Mechanical Back Pain Causes, Risk Factors, and Management

Mechanical low back pain is an emerging problem. The term ‘mechanical’ refers to the fact that the vertebral column receives physical forces that destroy the soft tissues, resulting in pain and uncomfortable sensations.

The mobile parts of the vertebral column include muscles, tendons, ligaments, vertebral bodies, facet joints, intervertebral discs, as well as surrounding soft tissues. The motion of these mobile parts triggers mechanical pain.

The lumbar region of the vertebral column is a common region for the occurrence of mechanical back pain because all the five lumbar vertebrae absorb and distribute a major portion of the body weight during movements and rest.

The neck is also a common region for mechanical pain to occur, as it is the most mobile part of the vertebral column. It contains seven cervical vertebrae which support the head and are much smaller than the lumbar vertebrae.

A vast range of motions takes place at neck including bending forward, nodding, bending backward and side to side.

A back or neck sprain usually takes place when ligaments of the vertebral column are overstretched or torn. Neck or back sprain may also occur due to the involvement of muscles and tendons. Due to injury, muscles of affected part go into a spasm which causes severe pain and stiffness while moving.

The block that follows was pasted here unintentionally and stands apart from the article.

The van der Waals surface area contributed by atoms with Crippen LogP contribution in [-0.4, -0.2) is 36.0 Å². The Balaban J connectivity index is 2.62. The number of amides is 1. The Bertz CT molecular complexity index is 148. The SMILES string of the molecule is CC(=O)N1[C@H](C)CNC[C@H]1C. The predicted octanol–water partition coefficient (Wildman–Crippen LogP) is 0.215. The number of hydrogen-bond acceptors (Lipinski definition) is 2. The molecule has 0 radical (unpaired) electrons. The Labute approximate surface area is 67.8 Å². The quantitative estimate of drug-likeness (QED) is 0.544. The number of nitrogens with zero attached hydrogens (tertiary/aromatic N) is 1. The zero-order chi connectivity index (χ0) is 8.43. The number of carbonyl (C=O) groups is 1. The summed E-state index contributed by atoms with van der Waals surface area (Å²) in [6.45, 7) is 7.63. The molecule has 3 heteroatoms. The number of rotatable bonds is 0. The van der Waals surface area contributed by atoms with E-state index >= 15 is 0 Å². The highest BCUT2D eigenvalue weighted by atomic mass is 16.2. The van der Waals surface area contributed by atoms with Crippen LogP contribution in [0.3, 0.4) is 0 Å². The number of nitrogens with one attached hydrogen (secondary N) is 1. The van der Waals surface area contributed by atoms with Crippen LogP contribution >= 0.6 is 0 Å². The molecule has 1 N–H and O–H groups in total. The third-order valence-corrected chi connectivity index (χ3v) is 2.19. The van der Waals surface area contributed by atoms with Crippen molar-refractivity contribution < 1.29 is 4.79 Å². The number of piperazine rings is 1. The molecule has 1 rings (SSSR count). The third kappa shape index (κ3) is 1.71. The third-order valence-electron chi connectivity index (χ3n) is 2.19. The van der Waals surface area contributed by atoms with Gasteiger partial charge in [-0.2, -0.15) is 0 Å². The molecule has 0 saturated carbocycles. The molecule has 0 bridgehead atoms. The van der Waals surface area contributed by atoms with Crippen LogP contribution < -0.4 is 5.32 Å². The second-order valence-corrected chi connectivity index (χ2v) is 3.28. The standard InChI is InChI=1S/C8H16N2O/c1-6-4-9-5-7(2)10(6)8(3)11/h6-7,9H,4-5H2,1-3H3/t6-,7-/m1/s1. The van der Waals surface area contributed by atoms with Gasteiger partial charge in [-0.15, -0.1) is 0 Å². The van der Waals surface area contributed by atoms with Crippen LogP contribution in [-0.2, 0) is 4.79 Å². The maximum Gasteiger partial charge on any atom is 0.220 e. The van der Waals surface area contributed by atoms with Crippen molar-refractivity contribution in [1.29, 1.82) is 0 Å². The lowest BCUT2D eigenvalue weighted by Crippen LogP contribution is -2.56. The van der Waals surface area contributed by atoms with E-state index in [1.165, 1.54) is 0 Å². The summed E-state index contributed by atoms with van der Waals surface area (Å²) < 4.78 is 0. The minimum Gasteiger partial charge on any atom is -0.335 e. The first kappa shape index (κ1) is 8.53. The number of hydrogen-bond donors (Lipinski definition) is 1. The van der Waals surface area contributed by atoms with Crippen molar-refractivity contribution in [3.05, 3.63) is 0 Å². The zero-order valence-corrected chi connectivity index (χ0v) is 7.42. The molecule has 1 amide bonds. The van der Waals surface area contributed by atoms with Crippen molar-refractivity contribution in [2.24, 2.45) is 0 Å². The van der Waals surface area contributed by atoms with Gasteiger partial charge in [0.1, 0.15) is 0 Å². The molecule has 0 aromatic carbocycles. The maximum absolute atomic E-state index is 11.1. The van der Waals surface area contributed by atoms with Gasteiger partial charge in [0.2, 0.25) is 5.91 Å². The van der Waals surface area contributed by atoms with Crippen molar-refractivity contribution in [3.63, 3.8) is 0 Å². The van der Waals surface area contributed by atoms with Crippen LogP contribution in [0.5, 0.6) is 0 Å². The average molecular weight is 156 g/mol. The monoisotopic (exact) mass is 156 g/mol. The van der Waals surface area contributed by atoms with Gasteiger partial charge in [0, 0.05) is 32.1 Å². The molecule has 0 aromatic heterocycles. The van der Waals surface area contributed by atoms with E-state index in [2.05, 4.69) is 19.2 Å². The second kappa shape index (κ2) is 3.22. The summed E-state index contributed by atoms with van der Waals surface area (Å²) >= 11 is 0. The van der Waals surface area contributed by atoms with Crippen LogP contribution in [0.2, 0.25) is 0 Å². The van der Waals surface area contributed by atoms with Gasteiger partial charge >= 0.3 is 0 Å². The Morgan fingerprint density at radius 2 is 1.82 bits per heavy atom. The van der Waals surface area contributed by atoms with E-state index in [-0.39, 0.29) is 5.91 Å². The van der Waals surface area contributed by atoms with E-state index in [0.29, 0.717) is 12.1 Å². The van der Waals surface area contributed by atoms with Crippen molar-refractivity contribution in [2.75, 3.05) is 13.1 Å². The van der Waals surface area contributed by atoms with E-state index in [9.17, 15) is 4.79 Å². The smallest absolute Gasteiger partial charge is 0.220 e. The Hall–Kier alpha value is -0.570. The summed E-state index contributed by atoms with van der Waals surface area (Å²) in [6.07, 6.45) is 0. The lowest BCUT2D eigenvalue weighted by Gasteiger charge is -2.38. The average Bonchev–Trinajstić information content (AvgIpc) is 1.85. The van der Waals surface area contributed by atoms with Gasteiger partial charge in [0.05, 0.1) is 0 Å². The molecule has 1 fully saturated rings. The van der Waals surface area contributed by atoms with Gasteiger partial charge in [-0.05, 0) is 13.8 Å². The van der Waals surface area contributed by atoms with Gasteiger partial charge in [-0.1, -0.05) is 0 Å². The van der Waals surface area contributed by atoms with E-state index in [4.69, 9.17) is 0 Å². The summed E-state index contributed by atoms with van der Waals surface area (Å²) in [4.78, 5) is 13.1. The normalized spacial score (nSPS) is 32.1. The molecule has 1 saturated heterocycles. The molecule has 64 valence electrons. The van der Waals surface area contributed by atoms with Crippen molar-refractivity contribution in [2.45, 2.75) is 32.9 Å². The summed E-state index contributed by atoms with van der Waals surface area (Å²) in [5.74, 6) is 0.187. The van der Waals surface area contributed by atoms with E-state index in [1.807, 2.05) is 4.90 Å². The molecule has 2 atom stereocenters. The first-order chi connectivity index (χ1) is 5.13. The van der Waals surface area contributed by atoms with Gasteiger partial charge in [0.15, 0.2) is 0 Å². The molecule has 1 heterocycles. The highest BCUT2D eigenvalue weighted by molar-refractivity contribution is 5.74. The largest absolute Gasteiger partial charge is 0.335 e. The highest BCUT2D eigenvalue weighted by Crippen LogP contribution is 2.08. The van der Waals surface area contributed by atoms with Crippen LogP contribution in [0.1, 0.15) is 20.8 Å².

Inflammatory vs mechanical back pain

Mechanical lower back pain (or mechanica pain in general) is a type of back pain that is contrasting to inflammatory back pain (or simply inflammatory pain) – which covers spinal conditions such as spondyloarthritis, which includes issues such as ankylosing spondylitis or inflammatory arthritis.

thoracic back pain

Causes of Mechanical Back Pain

As we have already discussed, mechanical back pain is mostly triggered by injuries or spasms of muscles and other soft tissues. Here we’ll discuss some other conditions which cause pain in your back while moving.

Intervertebral discs are present between each adjacent vertebrae. Each disc contains two parts – an outer ring-like structure called ‘annulus fibrosus’ and inner jelly-like material called ‘nucleus pulposus’. When the inner jelly-like material comes out of the outer ring due to an injury or trauma, the condition is known as disc herniation.

Vertebral Compression Fracture

A vertebral compression fracture takes place when a vertebral body collapses. A vertebral compression fracture may take place due to trauma or osteoporosis, a degenerative bone disease in which bones become weakened and prone to injury.

In the patients with osteoporosis, a vertebral compression fracture may happen spontaneously during routine movements like bending forward or lifting a heavy weight. These fractures cause pain which is sudden in onset and severe in nature.

Spinal stenosis is a condition where the spinal canal or the passageways of nerve roots become narrowed. Due to this narrowing, nerves become compressed and pain is the first symptom to be felt. This pain can radiate to arms, legs, and feet. When it radiates to the buttocks and one or both legs, it is termed as sciatica.

Lumbar spinal stenosis occurs due to degenerative disc disease and is most common in old age. One reason for this is due to bony spurs that usually grow in the old age patients of spinal stenosis, so nerves are pressed due to less available space.